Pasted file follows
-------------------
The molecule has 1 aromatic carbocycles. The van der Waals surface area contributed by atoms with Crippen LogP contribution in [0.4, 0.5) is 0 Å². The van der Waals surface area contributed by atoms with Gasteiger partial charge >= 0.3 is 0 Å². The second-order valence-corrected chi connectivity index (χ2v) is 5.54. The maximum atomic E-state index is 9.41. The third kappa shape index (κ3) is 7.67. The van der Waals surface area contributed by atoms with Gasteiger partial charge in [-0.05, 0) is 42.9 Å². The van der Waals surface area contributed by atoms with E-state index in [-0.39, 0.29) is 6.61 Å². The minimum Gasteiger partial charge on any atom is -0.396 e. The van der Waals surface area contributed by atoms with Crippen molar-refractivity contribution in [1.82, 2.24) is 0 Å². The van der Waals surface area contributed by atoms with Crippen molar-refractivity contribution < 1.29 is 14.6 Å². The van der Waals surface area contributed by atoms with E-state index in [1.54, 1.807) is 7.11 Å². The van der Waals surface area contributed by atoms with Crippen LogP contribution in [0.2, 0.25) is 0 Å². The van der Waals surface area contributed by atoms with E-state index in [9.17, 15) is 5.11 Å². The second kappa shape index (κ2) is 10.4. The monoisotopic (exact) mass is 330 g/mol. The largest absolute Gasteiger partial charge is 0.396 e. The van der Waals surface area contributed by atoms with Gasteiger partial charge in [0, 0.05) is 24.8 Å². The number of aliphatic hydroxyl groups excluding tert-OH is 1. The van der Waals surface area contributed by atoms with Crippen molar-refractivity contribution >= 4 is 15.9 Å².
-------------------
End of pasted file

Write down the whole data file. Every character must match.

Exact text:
The molecule has 1 aromatic carbocycles. The van der Waals surface area contributed by atoms with Crippen LogP contribution in [0.4, 0.5) is 0 Å². The van der Waals surface area contributed by atoms with Gasteiger partial charge >= 0.3 is 0 Å². The second-order valence-corrected chi connectivity index (χ2v) is 5.54. The maximum atomic E-state index is 9.41. The third kappa shape index (κ3) is 7.67. The van der Waals surface area contributed by atoms with Gasteiger partial charge in [-0.05, 0) is 42.9 Å². The van der Waals surface area contributed by atoms with E-state index in [-0.39, 0.29) is 6.61 Å². The minimum Gasteiger partial charge on any atom is -0.396 e. The van der Waals surface area contributed by atoms with Crippen molar-refractivity contribution in [1.82, 2.24) is 0 Å². The van der Waals surface area contributed by atoms with Crippen molar-refractivity contribution < 1.29 is 14.6 Å². The van der Waals surface area contributed by atoms with E-state index in [1.54, 1.807) is 7.11 Å². The van der Waals surface area contributed by atoms with Crippen LogP contribution in [0.2, 0.25) is 0 Å². The van der Waals surface area contributed by atoms with E-state index in [9.17, 15) is 5.11 Å². The second kappa shape index (κ2) is 10.4. The monoisotopic (exact) mass is 330 g/mol. The largest absolute Gasteiger partial charge is 0.396 e. The van der Waals surface area contributed by atoms with Gasteiger partial charge in [0, 0.05) is 24.8 Å². The number of aliphatic hydroxyl groups excluding tert-OH is 1. The van der Waals surface area contributed by atoms with Crippen molar-refractivity contribution >= 4 is 15.9 Å².